By Stephen Messenger
"A pair of formally homeless dogs have been given a fresh start at a new life of service and new homes - all thanks to those who recognized their great potential in spite of negative stereotypes.
This week, North Carolina's Clay County Sheriff's Office announced, proudly, that two new narcotic detection dogs had joined the team. Their names are Phantom and Sarah - and both are pit bulls, rescued from shelters and trained to be key members of the force.
"What will be the most shocking to some will not be that Clay County Sheriff's has the new K-9 Deputies, but rather their breed," the department wrote online, adding: "even though pit bulls get a bad rap in the media, they aren't all bad dogs and can do great things for the communities they serve."
Prior to graduating from a training course with their new human deputy partners, Phantom and Sarah were just two of countless pit bulls languishing in shelters, unloved. Fortunately, each had an organization step in to give them purpose and a home to call their own.
Phantom was pulled from a Texas shelter by UniversalK9, a group that rescues and trains shelter pups for use in law enforcement. Sarah came from a shelter in New York, and got her second chance thanks to the Animal Farm Foundation.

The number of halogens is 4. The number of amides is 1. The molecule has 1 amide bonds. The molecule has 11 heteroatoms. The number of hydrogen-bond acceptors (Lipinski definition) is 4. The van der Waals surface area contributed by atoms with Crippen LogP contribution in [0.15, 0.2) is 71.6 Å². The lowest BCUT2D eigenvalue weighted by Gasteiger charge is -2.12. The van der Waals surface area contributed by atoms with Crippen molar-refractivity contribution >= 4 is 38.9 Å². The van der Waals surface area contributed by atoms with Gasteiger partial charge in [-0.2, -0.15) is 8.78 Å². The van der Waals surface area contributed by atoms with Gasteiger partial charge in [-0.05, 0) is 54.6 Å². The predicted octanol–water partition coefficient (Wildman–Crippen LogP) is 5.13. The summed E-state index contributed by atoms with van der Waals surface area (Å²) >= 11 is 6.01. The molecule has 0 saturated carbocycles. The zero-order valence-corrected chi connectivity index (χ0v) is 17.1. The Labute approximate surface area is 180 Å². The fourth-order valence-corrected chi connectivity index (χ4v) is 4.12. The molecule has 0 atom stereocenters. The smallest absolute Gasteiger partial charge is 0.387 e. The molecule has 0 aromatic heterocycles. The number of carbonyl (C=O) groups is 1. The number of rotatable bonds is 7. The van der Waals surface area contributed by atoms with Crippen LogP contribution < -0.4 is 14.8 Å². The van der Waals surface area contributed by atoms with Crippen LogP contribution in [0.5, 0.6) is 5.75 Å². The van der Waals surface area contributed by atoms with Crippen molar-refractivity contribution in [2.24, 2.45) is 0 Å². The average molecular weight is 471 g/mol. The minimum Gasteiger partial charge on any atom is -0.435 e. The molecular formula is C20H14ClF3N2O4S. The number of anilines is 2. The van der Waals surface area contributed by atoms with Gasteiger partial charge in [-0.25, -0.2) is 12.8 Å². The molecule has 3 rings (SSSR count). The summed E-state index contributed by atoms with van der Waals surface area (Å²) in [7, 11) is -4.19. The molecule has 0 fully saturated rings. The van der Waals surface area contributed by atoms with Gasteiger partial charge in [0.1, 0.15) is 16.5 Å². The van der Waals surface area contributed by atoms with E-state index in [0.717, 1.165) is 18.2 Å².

Not only did this save Phantom and Sarah from their uncertain futures, according to the sheriff's office, it saved taxpayers money:
"The two foundations have taken on the mission to show that Departments do not need to spend $15-$20,000 for a purebred German shepherd or Belgian Malinois to search and find illegal drugs, at the same time giving dogs destined for a life in a shelter or euthanasia a second chance at life serving Law Enforcement Officers and Departments around the country."
For Brad Croft, operations director for UniversalK9, seeing Phantom and Sarah put their sad pasts behind them to embark on their new career makes it all worthwhile.
"As always it makes me feel proud to be able to help find productive jobs for these dogs and at the same time provides them with a new home," Croft told The Dodo. "I visit shelters often and pit bulls fill them. The more I am able to place these dogs the more I can save. It's really a win, win, win for the dogs, law enforcement and tax payers."'
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